Continuous Random Variables: can take on only any real values, such as when you are measuring something. Usually the values are (subset of the) reals, and for technical reasons, we can only assign a probability to certain subsets of the sample space (but there are a lot of them). These subsets, either the collection of Borel sets (sets that can be obtained by taking contable unions and intersections of intervals) or Lebesgue-measurable sets (Borels plus a few other exotic sets) comprise the set . As soon as we know the probability of any interval, i.e., p([a,b]) for all a and b, we can calculate the probabililty of any Borel set. In fact, it is enough to know the probabilities of "very small" intervals of the form [x,x+dx]. In other words, we can calculate continuous probabilities as integrals of "probability density functions" (pdf's).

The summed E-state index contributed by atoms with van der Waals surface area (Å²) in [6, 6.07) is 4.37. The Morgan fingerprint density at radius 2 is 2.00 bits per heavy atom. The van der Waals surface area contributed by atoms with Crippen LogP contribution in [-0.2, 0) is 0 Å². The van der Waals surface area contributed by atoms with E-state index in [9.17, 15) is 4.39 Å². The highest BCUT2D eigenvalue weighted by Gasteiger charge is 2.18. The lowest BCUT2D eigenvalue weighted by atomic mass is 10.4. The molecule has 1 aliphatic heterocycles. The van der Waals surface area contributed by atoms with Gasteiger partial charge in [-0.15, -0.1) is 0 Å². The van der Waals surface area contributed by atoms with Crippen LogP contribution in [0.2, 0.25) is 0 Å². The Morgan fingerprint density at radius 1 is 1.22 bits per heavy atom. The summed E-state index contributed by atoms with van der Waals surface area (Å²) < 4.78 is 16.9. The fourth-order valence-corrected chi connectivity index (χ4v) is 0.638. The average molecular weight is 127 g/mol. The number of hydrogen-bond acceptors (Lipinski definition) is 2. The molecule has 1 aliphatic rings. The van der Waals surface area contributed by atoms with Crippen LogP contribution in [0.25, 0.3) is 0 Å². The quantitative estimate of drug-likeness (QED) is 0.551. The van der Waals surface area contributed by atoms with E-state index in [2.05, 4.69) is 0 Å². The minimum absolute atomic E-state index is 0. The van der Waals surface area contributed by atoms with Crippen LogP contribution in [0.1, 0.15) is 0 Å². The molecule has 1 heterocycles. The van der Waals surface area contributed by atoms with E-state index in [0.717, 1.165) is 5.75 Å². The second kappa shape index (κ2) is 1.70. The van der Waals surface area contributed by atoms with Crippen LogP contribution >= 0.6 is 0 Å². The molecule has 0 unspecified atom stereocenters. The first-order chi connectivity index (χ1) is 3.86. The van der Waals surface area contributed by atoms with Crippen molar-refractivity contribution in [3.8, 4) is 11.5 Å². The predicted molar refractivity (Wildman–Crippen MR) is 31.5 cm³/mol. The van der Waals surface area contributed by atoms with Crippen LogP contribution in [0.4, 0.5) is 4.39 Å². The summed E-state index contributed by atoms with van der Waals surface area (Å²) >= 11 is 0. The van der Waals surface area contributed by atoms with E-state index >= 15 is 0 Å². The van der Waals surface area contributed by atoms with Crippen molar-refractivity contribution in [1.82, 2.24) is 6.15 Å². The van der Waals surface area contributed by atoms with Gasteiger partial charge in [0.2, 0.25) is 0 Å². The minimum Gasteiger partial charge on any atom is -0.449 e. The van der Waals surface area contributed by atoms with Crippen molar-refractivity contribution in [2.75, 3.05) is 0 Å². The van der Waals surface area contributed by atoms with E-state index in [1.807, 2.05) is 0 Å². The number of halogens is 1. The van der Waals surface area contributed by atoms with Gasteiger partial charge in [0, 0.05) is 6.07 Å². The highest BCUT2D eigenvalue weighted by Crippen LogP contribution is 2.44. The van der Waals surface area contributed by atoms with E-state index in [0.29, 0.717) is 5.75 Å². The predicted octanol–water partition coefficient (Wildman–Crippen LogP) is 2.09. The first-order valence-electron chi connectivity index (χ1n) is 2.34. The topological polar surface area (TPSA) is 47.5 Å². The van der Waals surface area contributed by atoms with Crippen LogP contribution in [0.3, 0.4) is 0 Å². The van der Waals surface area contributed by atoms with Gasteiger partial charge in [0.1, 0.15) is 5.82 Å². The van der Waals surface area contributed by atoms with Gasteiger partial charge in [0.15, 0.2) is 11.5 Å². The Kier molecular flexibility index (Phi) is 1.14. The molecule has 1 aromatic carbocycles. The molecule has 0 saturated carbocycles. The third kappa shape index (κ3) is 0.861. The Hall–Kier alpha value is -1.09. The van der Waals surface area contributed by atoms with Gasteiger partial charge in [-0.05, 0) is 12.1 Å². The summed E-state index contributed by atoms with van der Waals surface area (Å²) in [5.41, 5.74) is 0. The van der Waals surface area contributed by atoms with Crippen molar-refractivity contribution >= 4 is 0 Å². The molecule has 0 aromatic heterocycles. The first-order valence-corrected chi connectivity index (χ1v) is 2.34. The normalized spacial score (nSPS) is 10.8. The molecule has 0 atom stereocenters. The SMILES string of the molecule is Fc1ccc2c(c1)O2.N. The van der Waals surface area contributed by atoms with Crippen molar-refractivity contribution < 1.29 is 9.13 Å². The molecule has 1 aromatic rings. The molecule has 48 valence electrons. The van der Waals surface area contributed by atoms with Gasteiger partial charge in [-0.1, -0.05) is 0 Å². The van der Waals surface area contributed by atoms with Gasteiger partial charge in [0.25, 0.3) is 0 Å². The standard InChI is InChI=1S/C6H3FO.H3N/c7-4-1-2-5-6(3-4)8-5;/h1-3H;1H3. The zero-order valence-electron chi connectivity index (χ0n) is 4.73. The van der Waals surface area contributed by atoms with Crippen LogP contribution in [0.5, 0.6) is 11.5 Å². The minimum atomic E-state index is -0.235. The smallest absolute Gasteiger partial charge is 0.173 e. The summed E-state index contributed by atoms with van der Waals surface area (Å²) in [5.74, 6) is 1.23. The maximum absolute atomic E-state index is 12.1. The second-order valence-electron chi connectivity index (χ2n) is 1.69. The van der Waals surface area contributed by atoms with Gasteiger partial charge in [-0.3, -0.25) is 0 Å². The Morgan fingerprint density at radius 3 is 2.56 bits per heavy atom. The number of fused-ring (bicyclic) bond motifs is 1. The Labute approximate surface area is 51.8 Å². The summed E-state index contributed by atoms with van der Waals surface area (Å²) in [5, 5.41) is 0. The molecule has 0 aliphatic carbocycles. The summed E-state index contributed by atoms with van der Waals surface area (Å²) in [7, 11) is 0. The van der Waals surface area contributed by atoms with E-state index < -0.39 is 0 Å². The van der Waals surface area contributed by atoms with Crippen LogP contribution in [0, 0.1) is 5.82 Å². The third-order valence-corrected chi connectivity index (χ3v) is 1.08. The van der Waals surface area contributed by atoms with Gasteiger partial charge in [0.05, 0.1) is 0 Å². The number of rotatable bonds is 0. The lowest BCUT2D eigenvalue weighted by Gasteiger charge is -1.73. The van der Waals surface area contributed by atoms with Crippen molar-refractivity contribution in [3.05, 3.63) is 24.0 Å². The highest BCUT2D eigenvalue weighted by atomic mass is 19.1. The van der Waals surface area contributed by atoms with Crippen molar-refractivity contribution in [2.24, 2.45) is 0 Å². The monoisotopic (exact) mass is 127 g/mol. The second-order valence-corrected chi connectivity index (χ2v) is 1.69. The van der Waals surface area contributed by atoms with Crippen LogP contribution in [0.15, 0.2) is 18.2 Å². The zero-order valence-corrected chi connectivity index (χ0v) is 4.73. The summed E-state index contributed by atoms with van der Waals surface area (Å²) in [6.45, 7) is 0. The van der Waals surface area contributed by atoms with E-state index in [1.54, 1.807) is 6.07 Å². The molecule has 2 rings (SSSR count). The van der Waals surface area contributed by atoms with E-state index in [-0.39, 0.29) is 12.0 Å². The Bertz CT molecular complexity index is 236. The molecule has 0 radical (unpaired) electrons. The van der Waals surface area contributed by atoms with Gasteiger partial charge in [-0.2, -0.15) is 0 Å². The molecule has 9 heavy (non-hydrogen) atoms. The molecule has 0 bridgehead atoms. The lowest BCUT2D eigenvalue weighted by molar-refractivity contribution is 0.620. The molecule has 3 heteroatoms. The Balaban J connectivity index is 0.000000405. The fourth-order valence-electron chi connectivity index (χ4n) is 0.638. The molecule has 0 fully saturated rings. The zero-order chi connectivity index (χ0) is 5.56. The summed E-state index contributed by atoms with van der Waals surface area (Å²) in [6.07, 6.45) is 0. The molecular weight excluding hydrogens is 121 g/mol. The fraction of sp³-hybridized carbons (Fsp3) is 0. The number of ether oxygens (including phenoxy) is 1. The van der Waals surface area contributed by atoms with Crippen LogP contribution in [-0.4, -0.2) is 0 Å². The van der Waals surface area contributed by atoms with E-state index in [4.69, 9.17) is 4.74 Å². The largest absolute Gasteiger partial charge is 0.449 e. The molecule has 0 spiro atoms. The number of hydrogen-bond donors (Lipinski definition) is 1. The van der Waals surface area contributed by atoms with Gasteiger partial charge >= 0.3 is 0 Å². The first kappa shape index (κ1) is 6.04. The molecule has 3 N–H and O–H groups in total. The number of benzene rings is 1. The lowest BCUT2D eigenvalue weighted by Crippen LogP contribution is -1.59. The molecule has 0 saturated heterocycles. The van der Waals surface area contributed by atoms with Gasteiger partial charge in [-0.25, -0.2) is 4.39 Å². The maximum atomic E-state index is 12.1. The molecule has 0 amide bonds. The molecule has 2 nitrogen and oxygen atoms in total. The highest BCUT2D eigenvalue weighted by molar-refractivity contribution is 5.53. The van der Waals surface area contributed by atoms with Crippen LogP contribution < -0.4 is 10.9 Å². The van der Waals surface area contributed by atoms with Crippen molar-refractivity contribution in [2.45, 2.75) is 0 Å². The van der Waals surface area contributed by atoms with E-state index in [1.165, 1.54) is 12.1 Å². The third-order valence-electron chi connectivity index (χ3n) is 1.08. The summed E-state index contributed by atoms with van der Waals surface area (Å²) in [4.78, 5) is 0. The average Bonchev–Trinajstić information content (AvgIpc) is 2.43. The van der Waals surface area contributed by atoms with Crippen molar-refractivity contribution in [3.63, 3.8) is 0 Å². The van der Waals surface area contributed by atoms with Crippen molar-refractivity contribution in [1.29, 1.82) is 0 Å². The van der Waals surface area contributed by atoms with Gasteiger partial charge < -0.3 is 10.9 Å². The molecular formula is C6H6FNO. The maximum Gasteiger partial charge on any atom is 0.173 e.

A pdf is a function p(x) that takes on only positive values (they don't have to be between 0 and 1 though), and whose integral over the whole sample space (we can use the whole real line if we assign the value p(x)=0 for points x outside the sample space) is equal to 1. In this case, we have (for small dx) that p(x)dx represents (approximately) the probability of the set (interval) [x,x+dx] (with error that goes to zero faster than dx does). More generally, we have the probability of the set (interval) [a,b] is:
So any positive function on the real numbers that has the property that
defines a continuous probability distribution.
We will use a trick that goes back (at least) to Liouville: First, note that
because we can certainly change the name of the variable in the second integral, and then we can convert the product of single integrals into a double integral. Now (the critical step), we'll evaluate the integral in polar coordinates (!!) -- note that over the whole plane, r goes from 0 to infinity as goes from 0 to , and dxdy becomes :
Therefore, I=. We need to arrange things so that the integral is 1, and for reasons that will become apparent later, we arrange this as follows: define